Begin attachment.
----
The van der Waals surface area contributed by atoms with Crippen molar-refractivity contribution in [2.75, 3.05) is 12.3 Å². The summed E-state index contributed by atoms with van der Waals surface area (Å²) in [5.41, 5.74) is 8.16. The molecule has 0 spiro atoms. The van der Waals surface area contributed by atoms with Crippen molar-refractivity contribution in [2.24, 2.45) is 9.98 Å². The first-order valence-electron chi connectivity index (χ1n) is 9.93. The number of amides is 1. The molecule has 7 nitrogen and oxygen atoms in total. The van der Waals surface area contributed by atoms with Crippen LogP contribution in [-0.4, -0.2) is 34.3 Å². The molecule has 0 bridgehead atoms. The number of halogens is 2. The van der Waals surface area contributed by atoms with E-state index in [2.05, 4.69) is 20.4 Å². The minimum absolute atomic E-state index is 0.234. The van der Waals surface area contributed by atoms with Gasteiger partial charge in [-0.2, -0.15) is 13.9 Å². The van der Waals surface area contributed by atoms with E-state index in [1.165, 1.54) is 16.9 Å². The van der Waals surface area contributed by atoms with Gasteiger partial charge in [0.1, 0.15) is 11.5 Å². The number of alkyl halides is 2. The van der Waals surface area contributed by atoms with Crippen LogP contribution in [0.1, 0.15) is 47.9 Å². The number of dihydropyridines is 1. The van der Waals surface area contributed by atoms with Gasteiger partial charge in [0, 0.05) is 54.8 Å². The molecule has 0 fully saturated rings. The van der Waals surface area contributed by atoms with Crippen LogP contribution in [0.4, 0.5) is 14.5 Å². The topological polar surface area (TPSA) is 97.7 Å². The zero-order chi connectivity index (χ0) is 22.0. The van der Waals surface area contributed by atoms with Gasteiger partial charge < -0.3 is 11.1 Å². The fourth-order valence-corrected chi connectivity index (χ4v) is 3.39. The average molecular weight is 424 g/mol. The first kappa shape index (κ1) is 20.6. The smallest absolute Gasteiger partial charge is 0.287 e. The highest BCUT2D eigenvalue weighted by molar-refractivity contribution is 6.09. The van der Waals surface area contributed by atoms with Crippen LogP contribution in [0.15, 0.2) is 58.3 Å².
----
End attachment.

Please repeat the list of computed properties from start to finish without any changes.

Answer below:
The van der Waals surface area contributed by atoms with Crippen molar-refractivity contribution in [2.75, 3.05) is 12.3 Å². The summed E-state index contributed by atoms with van der Waals surface area (Å²) in [5.41, 5.74) is 8.16. The molecule has 0 spiro atoms. The van der Waals surface area contributed by atoms with Crippen molar-refractivity contribution in [2.24, 2.45) is 9.98 Å². The first-order valence-electron chi connectivity index (χ1n) is 9.93. The number of amides is 1. The molecule has 7 nitrogen and oxygen atoms in total. The van der Waals surface area contributed by atoms with Crippen LogP contribution in [-0.4, -0.2) is 34.3 Å². The molecule has 0 bridgehead atoms. The number of halogens is 2. The van der Waals surface area contributed by atoms with E-state index in [2.05, 4.69) is 20.4 Å². The minimum absolute atomic E-state index is 0.234. The van der Waals surface area contributed by atoms with Gasteiger partial charge in [-0.2, -0.15) is 13.9 Å². The van der Waals surface area contributed by atoms with E-state index in [1.165, 1.54) is 16.9 Å². The van der Waals surface area contributed by atoms with Gasteiger partial charge in [0.1, 0.15) is 11.5 Å². The number of alkyl halides is 2. The van der Waals surface area contributed by atoms with Crippen LogP contribution in [0.1, 0.15) is 47.9 Å². The number of dihydropyridines is 1. The van der Waals surface area contributed by atoms with Gasteiger partial charge in [0, 0.05) is 54.8 Å². The molecule has 0 fully saturated rings. The van der Waals surface area contributed by atoms with Crippen LogP contribution in [0.4, 0.5) is 14.5 Å². The topological polar surface area (TPSA) is 97.7 Å². The zero-order chi connectivity index (χ0) is 22.0. The van der Waals surface area contributed by atoms with Gasteiger partial charge < -0.3 is 11.1 Å². The fourth-order valence-corrected chi connectivity index (χ4v) is 3.39. The average molecular weight is 424 g/mol. The first kappa shape index (κ1) is 20.6. The smallest absolute Gasteiger partial charge is 0.287 e. The highest BCUT2D eigenvalue weighted by molar-refractivity contribution is 6.09. The van der Waals surface area contributed by atoms with Crippen LogP contribution in [0.15, 0.2) is 58.3 Å².